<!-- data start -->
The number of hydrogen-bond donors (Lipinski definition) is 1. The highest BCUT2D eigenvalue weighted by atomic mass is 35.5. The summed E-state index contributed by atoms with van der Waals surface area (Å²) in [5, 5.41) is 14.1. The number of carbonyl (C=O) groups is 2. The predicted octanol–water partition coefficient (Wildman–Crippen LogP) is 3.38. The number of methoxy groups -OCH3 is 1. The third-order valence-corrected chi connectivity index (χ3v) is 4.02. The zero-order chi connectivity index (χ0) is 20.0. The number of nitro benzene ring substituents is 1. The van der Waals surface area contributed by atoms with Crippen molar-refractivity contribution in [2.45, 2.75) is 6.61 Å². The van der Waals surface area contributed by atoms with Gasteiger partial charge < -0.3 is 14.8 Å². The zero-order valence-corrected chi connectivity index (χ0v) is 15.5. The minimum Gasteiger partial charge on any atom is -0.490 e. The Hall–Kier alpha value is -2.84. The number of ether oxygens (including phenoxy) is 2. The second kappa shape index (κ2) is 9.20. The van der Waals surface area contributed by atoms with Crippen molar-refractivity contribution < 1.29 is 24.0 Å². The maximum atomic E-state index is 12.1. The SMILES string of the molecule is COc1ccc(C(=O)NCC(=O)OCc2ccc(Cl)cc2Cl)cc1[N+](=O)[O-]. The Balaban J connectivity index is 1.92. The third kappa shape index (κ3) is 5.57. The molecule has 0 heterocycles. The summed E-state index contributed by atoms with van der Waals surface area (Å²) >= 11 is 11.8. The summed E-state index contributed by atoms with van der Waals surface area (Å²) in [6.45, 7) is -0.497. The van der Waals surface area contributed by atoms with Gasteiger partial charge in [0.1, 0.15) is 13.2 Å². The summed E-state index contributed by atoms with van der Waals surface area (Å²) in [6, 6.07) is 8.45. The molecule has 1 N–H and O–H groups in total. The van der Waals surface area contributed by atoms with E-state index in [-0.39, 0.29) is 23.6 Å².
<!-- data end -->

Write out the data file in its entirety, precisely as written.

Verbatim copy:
The number of hydrogen-bond donors (Lipinski definition) is 1. The highest BCUT2D eigenvalue weighted by atomic mass is 35.5. The summed E-state index contributed by atoms with van der Waals surface area (Å²) in [5, 5.41) is 14.1. The number of carbonyl (C=O) groups is 2. The predicted octanol–water partition coefficient (Wildman–Crippen LogP) is 3.38. The number of methoxy groups -OCH3 is 1. The third-order valence-corrected chi connectivity index (χ3v) is 4.02. The zero-order chi connectivity index (χ0) is 20.0. The number of nitro benzene ring substituents is 1. The van der Waals surface area contributed by atoms with Crippen molar-refractivity contribution in [2.45, 2.75) is 6.61 Å². The van der Waals surface area contributed by atoms with Gasteiger partial charge < -0.3 is 14.8 Å². The zero-order valence-corrected chi connectivity index (χ0v) is 15.5. The minimum Gasteiger partial charge on any atom is -0.490 e. The Hall–Kier alpha value is -2.84. The number of ether oxygens (including phenoxy) is 2. The second kappa shape index (κ2) is 9.20. The van der Waals surface area contributed by atoms with Crippen molar-refractivity contribution < 1.29 is 24.0 Å². The maximum atomic E-state index is 12.1. The SMILES string of the molecule is COc1ccc(C(=O)NCC(=O)OCc2ccc(Cl)cc2Cl)cc1[N+](=O)[O-]. The Balaban J connectivity index is 1.92. The third kappa shape index (κ3) is 5.57. The molecule has 0 heterocycles. The summed E-state index contributed by atoms with van der Waals surface area (Å²) >= 11 is 11.8. The summed E-state index contributed by atoms with van der Waals surface area (Å²) in [6.45, 7) is -0.497. The van der Waals surface area contributed by atoms with Gasteiger partial charge in [0.1, 0.15) is 13.2 Å². The summed E-state index contributed by atoms with van der Waals surface area (Å²) in [6, 6.07) is 8.45. The molecule has 1 N–H and O–H groups in total. The van der Waals surface area contributed by atoms with E-state index in [-0.39, 0.29) is 23.6 Å².